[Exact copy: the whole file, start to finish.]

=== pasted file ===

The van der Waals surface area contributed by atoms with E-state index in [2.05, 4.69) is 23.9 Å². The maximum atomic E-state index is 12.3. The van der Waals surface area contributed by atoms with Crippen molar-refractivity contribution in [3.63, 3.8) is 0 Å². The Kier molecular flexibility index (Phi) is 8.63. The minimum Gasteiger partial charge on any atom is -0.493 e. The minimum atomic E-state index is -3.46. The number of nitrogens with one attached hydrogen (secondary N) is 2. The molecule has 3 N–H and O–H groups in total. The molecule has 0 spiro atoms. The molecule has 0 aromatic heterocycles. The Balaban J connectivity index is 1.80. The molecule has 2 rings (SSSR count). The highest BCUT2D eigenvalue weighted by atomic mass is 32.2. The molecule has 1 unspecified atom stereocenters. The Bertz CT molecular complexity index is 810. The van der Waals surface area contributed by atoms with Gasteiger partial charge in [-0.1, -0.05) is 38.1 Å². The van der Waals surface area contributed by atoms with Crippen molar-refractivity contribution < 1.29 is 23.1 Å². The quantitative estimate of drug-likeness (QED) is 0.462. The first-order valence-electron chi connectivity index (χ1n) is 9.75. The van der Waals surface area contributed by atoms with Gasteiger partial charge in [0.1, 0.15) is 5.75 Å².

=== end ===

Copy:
The van der Waals surface area contributed by atoms with E-state index in [2.05, 4.69) is 23.9 Å². The maximum atomic E-state index is 12.3. The van der Waals surface area contributed by atoms with Crippen molar-refractivity contribution in [3.63, 3.8) is 0 Å². The Kier molecular flexibility index (Phi) is 8.63. The minimum Gasteiger partial charge on any atom is -0.493 e. The minimum atomic E-state index is -3.46. The number of nitrogens with one attached hydrogen (secondary N) is 2. The molecule has 3 N–H and O–H groups in total. The molecule has 0 spiro atoms. The molecule has 0 aromatic heterocycles. The Balaban J connectivity index is 1.80. The molecule has 2 rings (SSSR count). The highest BCUT2D eigenvalue weighted by atomic mass is 32.2. The molecule has 1 unspecified atom stereocenters. The Bertz CT molecular complexity index is 810. The van der Waals surface area contributed by atoms with Gasteiger partial charge in [-0.1, -0.05) is 38.1 Å². The van der Waals surface area contributed by atoms with Crippen molar-refractivity contribution < 1.29 is 23.1 Å². The quantitative estimate of drug-likeness (QED) is 0.462. The first-order valence-electron chi connectivity index (χ1n) is 9.75. The van der Waals surface area contributed by atoms with Gasteiger partial charge in [0.1, 0.15) is 5.75 Å².